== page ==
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STATE v. M.W. (2012)

Supreme Court of Vermont.

STATE of Vermont v. M.W.

No. 2011–229.

Decided: August 03, 2012

Present: REIBER, C.J., DOOLEY, SKOGLUND, BURGESS and ROBINSON, JJ. Robert L. Sand, Windsor County State's Attorney, White River Junction, for Plaintiff–Appellant. William H. Sorrell, Attorney General, and Bridget C. Asay, Assistant Attorney General, Montpelier, for Intervenor–Appellee Vermont Attorney General.

The Windsor County State's Attorney filed this interlocutory collateral final order appeal seeking review on the question of whether 13 V.S.A. § 4815(g)(1) violates the Vermont Constitution's separation-of-powers provision by divesting the trial court of the authority to order an inpatient mental health evaluation of a potentially incompetent defendant. The Attorney General intervened on behalf of the State, arguing that the appeal was improvidently granted, and that the statute is constitutional. We conclude that there is no justiciable claim because the necessity of an inpatient evaluation and the constitutionality of the statute were not decided below. Therefore, we dismiss the appeal.

¶ 2. The issue raised in this appeal involves the statutory provisions concerning mental health evaluations for criminal defendants. The trial court may order a psychiatrist to evaluate a defendant's competency to stand trial if the defendant or the state raises the issue, or if the court “believes that there is doubt as to the defendant's mental competency to be tried for the alleged offense.” 13 V.S.A. § 4814(a)(2), (a)(4). The statute directs that the examination shall take place “in the least restrictive environment deemed sufficient to complete the examination and prevent unnecessary pre-trial detention and substantial threat of physical violence to any person, including a defendant.” Id. § 4815(a). The possible locations for an examination include a jail, correctional center, the state hospital, or in another setting if ordered by the court. Id. § 4815(b).

¶ 3. When a motion for examination is made “the court shall order a mental health screening to be completed by a designated mental health professional while the defendant is still at the court .” Id. § 4815(d). Based on the screener's recommendation and “the facts and circumstances surrounding the charge and observations of the defendant in court,” the court may then order an examination. Id. § 4815(f). The statute directs, however, that “[t]he court shall not order an inpatient examination unless the designated mental health professional determines that the defendant is a person in need of treatment as defined in 18 V.S.A. § 7101(17).” Id. § 4815(g)(1). It is this directive restricting the court from ordering an inpatient evaluation without a screener's determination that the defendant is a person in need of treatment that is at issue in this case.

¶ 4. The underlying facts leading to this appeal are not disputed. In January 2011, M.W. was arraigned on several different charges and concerns arose about his competency to stand trial. The court ordered an outpatient competency evaluation, and the forensic psychiatrist reported in March 2011 that defendant had a possible psychotic disorder. In April 2011, defendant was arrested for trespass while on conditions of release. At arraignment for that charge, the issue of defendant's competency again arose due to his prior court proceedings. In accordance with the statute, defendant was screened by a mental health professional. The screener determined that defendant suffered from dementia, which the screener described as a medical condition and not a mental illness. Based on this determination, the screener concluded that defendant was not a person in need of treatment. In response to the court's questions, the screener confirmed that he had read the psychiatrist's March 2011 forensic report, but maintained his opinion that defendant was not a person in need of treatment as defined by the statute because defendant had a medical rather than mental health condition.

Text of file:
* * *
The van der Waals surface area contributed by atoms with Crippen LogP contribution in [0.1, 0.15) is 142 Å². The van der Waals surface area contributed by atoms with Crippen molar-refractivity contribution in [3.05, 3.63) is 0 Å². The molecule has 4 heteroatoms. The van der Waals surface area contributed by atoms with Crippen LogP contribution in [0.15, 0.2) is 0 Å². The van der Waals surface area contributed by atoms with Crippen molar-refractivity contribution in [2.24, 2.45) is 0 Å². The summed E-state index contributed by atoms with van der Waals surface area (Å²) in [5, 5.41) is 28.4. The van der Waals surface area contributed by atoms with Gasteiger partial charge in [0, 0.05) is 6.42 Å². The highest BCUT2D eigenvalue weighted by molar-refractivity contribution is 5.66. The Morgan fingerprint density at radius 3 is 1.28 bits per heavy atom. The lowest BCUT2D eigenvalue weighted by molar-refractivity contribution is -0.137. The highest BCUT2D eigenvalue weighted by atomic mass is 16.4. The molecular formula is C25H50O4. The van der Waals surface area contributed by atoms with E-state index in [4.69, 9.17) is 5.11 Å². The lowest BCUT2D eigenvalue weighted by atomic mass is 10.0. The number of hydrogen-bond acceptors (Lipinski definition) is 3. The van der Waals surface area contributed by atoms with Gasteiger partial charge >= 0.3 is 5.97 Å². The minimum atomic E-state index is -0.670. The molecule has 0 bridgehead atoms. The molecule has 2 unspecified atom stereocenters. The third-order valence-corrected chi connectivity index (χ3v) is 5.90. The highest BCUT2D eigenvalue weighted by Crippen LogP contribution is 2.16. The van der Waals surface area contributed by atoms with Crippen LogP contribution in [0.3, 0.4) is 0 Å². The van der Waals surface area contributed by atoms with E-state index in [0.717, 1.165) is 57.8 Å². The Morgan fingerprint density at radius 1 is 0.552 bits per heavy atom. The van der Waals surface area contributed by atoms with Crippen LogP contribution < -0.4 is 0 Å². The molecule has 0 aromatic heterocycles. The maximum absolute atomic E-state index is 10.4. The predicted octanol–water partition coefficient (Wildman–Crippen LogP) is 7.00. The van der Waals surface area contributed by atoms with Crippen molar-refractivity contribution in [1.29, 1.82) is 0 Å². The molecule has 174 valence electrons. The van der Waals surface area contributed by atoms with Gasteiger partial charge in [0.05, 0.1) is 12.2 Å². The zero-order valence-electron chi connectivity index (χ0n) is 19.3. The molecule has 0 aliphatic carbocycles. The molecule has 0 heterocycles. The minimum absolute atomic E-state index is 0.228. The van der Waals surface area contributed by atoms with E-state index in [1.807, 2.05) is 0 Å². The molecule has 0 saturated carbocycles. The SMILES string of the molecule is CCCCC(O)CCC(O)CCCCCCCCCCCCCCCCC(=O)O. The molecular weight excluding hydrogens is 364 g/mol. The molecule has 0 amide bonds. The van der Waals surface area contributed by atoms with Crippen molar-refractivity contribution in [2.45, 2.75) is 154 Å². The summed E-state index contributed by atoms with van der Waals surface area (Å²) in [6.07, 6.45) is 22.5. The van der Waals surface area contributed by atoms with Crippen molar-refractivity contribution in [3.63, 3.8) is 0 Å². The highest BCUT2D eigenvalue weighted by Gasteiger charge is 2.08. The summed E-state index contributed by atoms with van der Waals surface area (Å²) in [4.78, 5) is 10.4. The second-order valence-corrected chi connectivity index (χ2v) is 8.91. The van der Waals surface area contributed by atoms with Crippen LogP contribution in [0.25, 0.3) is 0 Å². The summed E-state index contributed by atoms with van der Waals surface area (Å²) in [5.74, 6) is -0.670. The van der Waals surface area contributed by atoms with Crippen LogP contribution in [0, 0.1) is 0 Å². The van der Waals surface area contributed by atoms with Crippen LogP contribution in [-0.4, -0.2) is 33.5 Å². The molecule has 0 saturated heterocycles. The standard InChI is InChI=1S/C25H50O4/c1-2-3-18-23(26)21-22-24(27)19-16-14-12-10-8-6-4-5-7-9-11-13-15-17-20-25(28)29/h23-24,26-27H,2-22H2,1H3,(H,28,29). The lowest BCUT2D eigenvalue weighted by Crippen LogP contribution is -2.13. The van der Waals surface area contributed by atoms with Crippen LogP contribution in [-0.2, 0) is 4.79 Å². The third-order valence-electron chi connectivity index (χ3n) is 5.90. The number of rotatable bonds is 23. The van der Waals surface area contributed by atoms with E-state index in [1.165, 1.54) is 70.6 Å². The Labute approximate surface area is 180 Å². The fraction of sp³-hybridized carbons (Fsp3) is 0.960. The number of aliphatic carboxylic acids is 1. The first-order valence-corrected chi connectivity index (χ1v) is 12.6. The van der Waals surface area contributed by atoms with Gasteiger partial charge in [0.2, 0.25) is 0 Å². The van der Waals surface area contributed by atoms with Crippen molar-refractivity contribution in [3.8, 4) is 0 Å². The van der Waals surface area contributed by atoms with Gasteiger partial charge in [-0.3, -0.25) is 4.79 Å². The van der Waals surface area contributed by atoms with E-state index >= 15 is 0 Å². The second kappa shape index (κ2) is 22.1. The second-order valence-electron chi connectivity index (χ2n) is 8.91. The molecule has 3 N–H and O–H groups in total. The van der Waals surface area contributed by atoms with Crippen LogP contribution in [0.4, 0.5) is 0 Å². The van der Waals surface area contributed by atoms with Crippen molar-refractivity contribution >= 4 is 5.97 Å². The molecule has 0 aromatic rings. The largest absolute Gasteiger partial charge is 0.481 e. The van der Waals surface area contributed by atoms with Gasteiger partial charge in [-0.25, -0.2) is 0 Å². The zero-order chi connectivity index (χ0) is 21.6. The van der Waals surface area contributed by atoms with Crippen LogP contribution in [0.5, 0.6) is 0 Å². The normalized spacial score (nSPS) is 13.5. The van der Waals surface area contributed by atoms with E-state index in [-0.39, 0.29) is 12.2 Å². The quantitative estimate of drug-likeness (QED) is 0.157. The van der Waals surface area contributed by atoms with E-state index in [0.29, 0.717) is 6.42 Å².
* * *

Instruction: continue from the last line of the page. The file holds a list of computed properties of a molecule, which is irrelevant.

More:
¶ 5. Despite the screener's determination, the state's attorney initially requested that the court refer defendant for an inpatient evaluation. After consulting the statute, the state's attorney then clarified that § 4815(g)(1) precluded an inpatient examination when the screener found the defendant was not a person in need of treatment. The state's attorney explained his impression that the statute

on its face would suggest that the screener gets to control the decision whether the hospital is available ․ I will tell you that from the State's perspective, when that was passed, it violated separation of powers. And the State continues to believe it violates separation of powers and usurps this Court's authority to make a determination about the appropriate location for the evaluation. And we would stand by our request that [M.W.] be evaluated at the hospital.

Defendant's attorney expressed no opinion on the issue because defendant was seeking alternative counsel.

¶ 6. The court noted that the language of § 4815(g)(1) precluded the court from sending M.W. to the state hospital, but, ultimately, avoided the prosecutor's challenge to the statute by ordering no evaluation at all. Instead, the court imposed bail and conditions of release. Due to his inability to make bail, defendant was held in jail. At a later hearing on April 19, 2011, the court found defendant was incompetent based on the expert evaluation from March 2011. In August 2011, the court found M.W. was a person in need of treatment and M.W. was transferred to the state hospital.